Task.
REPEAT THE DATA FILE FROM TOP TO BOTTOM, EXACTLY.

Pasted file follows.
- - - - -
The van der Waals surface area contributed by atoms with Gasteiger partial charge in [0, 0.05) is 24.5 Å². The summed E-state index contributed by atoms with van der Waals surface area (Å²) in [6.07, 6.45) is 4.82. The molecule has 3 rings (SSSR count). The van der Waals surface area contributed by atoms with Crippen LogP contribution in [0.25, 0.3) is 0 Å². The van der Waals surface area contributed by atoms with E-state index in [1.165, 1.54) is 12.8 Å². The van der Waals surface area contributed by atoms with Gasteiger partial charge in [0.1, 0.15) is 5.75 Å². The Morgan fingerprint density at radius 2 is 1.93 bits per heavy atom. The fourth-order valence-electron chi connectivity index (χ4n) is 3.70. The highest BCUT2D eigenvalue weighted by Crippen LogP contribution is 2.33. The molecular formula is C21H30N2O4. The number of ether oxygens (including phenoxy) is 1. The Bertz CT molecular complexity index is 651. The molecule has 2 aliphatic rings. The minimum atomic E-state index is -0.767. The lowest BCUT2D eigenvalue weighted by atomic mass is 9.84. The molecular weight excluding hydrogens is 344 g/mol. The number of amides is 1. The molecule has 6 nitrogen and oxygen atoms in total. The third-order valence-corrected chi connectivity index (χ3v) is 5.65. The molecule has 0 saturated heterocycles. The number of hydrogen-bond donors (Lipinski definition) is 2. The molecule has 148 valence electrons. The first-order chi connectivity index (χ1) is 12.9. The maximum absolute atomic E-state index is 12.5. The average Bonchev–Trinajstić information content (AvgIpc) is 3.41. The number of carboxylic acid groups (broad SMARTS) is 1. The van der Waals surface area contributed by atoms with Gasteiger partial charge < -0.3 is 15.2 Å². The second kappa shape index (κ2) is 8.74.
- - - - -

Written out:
The van der Waals surface area contributed by atoms with Gasteiger partial charge in [0, 0.05) is 24.5 Å². The summed E-state index contributed by atoms with van der Waals surface area (Å²) in [6.07, 6.45) is 4.82. The molecule has 3 rings (SSSR count). The van der Waals surface area contributed by atoms with Crippen LogP contribution in [0.25, 0.3) is 0 Å². The van der Waals surface area contributed by atoms with E-state index in [1.165, 1.54) is 12.8 Å². The van der Waals surface area contributed by atoms with Gasteiger partial charge in [0.1, 0.15) is 5.75 Å². The Morgan fingerprint density at radius 2 is 1.93 bits per heavy atom. The fourth-order valence-electron chi connectivity index (χ4n) is 3.70. The highest BCUT2D eigenvalue weighted by Crippen LogP contribution is 2.33. The molecular formula is C21H30N2O4. The number of ether oxygens (including phenoxy) is 1. The Bertz CT molecular complexity index is 651. The molecule has 2 aliphatic rings. The minimum atomic E-state index is -0.767. The lowest BCUT2D eigenvalue weighted by atomic mass is 9.84. The molecular weight excluding hydrogens is 344 g/mol. The number of amides is 1. The molecule has 6 nitrogen and oxygen atoms in total. The third-order valence-corrected chi connectivity index (χ3v) is 5.65. The molecule has 0 saturated heterocycles. The number of hydrogen-bond donors (Lipinski definition) is 2. The molecule has 148 valence electrons. The first-order chi connectivity index (χ1) is 12.9. The maximum absolute atomic E-state index is 12.5. The average Bonchev–Trinajstić information content (AvgIpc) is 3.41. The number of carboxylic acid groups (broad SMARTS) is 1. The van der Waals surface area contributed by atoms with Gasteiger partial charge < -0.3 is 15.2 Å². The second kappa shape index (κ2) is 8.74.